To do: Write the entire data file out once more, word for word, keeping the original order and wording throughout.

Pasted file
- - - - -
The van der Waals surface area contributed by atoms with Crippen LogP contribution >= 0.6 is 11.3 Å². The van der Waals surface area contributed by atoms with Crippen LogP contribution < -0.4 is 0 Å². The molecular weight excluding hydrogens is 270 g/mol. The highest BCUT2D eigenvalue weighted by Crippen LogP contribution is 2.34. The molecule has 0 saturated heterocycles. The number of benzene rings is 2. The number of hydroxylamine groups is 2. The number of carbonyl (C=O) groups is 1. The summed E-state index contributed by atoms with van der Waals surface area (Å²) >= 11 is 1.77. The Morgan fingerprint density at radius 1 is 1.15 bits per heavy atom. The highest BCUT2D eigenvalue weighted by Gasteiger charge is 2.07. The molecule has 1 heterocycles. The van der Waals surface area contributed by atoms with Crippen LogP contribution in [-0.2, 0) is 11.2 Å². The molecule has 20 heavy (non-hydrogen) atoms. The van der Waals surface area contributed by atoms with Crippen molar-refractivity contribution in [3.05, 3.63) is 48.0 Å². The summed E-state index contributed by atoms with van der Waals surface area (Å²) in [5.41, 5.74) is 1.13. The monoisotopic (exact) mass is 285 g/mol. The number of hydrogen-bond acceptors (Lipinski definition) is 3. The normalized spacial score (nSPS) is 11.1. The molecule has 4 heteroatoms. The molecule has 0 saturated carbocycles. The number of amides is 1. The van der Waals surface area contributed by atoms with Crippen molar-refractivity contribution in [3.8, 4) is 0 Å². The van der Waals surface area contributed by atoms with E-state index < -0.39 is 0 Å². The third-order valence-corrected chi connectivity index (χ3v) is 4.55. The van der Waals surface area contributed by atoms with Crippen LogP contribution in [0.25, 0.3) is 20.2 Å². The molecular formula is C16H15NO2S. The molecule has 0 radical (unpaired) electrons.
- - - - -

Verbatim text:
The van der Waals surface area contributed by atoms with Crippen LogP contribution >= 0.6 is 11.3 Å². The van der Waals surface area contributed by atoms with Crippen LogP contribution < -0.4 is 0 Å². The molecular weight excluding hydrogens is 270 g/mol. The highest BCUT2D eigenvalue weighted by Crippen LogP contribution is 2.34. The molecule has 0 saturated heterocycles. The number of benzene rings is 2. The number of hydroxylamine groups is 2. The number of carbonyl (C=O) groups is 1. The summed E-state index contributed by atoms with van der Waals surface area (Å²) >= 11 is 1.77. The Morgan fingerprint density at radius 1 is 1.15 bits per heavy atom. The highest BCUT2D eigenvalue weighted by Gasteiger charge is 2.07. The molecule has 1 heterocycles. The van der Waals surface area contributed by atoms with Crippen LogP contribution in [-0.2, 0) is 11.2 Å². The molecule has 20 heavy (non-hydrogen) atoms. The van der Waals surface area contributed by atoms with Crippen molar-refractivity contribution in [3.05, 3.63) is 48.0 Å². The summed E-state index contributed by atoms with van der Waals surface area (Å²) in [5.41, 5.74) is 1.13. The monoisotopic (exact) mass is 285 g/mol. The number of hydrogen-bond acceptors (Lipinski definition) is 3. The normalized spacial score (nSPS) is 11.1. The molecule has 4 heteroatoms. The molecule has 0 saturated carbocycles. The number of amides is 1. The van der Waals surface area contributed by atoms with Crippen molar-refractivity contribution in [3.8, 4) is 0 Å². The van der Waals surface area contributed by atoms with E-state index < -0.39 is 0 Å². The third-order valence-corrected chi connectivity index (χ3v) is 4.55. The van der Waals surface area contributed by atoms with Crippen LogP contribution in [0.25, 0.3) is 20.2 Å². The molecular formula is C16H15NO2S. The molecule has 0 radical (unpaired) electrons.